Intel only left its new socket with two generations of processors, but the truth is that with the LGA1200 it has solved many shortcomings of its processors, especially from a global platform perspective. If it is already difficult to choose the plate model, the chipset is the final bid, so we will put white on black comparing them all.
Intel chipset for LGA1200 400 and 500 series, what’s new?
Although it seems obvious, Intel after the launch of AMD and Zen 3 had to put the batteries and make its claims more flexible with its chipsets, since they are behind in some sections, while in others they are ahead of their competitors.
Therefore, you need to unroll it first, then focus on the ranges / segments and their differences:
- Essential -> H410 and H510
- Mainstream -> B460, B560, H470, H570
- Enthusiastic -> Z490 and Z590
As we can see there are 8 chipsets available and the differences will vary between ranges.
Intel H410 vs H510 chipset: the low end hardly undergoes any changes
By comparing these chipsets, we will see that the differences are minimal, that is to say that Intel does not seem to have wanted to risk too much with them, especially with the new H510. It is true that now we can connect an NVMe SSD through an x4 line and we have support for Intel Optane, the truth is that the changes are reduced in addition to these with the inclusion of the AX201 module for Wi-Fi 6 and another feature that does not seem to be used too much: RAID 0,1,5 and 10.
What can be useful is the more RAM the cards can now support. It’s a bit controversial, although the support as such comes from the IMC, the card is the one that supports it by firmware, so if we have an H410 model, we might not receive the upgrade. firmware for 128 GB. On the other hand, the H510 already supports BIOS on all motherboards, as standard.
The general public range is tightening
There are four chipsets that we will have available and as such the options are more varied and we will have to highlight more sections. Starting with the obvious that here we have two channels of RAM available for installation and with them the 128 GB that Intel promised at the time, the reality is that the 500 series will get one more improvement over the 400 of this section.
And this is nothing more than the unlocked support of RAM memory, which will be done through the BIOS and logically the cards with B560 and H570 should cost a little more than their counterparts in the 400 series. And here the differences begin to happen, since the 500 series has some interesting details, such as USB 3.2 Gen 2 and most of them.
As a counterpoint, the B560 has fewer PCIe lanes available than its counterpart (16 vs 12), so the minor differences are really between H470 and H570, since everything is based on the latter two in USB, overclocking in RAM and having up to 16 direct lines for PCIe 3.0, which is always appreciated.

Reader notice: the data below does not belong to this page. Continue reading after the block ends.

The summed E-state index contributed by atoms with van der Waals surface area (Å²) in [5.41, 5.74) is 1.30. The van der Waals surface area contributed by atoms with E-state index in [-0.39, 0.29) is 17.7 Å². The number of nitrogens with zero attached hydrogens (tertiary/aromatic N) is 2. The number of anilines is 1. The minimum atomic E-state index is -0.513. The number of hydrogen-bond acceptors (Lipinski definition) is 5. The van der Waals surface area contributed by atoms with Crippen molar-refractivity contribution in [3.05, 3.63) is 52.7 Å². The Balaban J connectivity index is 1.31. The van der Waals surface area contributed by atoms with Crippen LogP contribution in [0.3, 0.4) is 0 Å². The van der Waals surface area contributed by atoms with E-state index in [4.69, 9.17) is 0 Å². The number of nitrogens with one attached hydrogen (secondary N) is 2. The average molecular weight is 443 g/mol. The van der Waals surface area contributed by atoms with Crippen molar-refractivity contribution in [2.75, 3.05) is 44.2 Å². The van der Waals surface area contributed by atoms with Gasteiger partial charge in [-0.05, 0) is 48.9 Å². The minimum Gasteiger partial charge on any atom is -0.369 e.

The passionate range also undergoes few changes
The older brothers really disagree with each other over who dominates the other. And is that the fight between Z490 and Z590 is fierce, since the two nail almost any spec. Among the changes, it should be noted that Intel wanted to make the Z590 more versatile by giving it a larger configuration in PCI Express, which will be great if you want to do a RAID 0 of NVMe SSD for example.
But it is this safeguard of this detail that for many may be important, the only improvement is that Intel has provided its new high-end chipset with a configuration of three USB 3.2 Gen 2 × 2 at 20 Gbps, something that everyone the manufacturer will have to see if he finally includes it or not.
Here it is not possible to generalize, because it is something that has a high cost and less efficiency, so the AIBs will decide to finally include it in their high-end models.
Considering the data, which chipset should we choose for our new PC?
It is really difficult to answer something like this, because although we have explained the differences, we have not explained what the PC will be used for and especially if we are going to overclock the processor now or in the future.
This is important because it is the differentiator of the Z range from the rest of the ranges on the market. Therefore, if overclocking is not in your plans and you don’t need as many USB or PCIe lanes for SSD, you might be better off opting for the Z series and switching to chipsets. back.
Here it is clear that those in the 500 range are much more attractive, mainly due to the support for memory overclocking, which indirectly allows us to increase the speed above those 3200 MHz than Intel scores with its IMC. Between ranges H and B, the differences lie in the number of PCIe lanes and the greatest number of USBs.
This is obviously a totally personal option, but we have to look to the future with the model of plate we choose, because not all exploit its characteristics. Finally, the H series, a fairly limited series that does not like the typical desktop or desktop PC. No dual channel, limited in RAM, PCIe lanes, USB and in the case of the H410 without Wi-Fi module number AX201 or RAID support over SATA.
As we say, the claims and needs will vary look towards some models and others, which can be very different, but at least we know what they can include in general.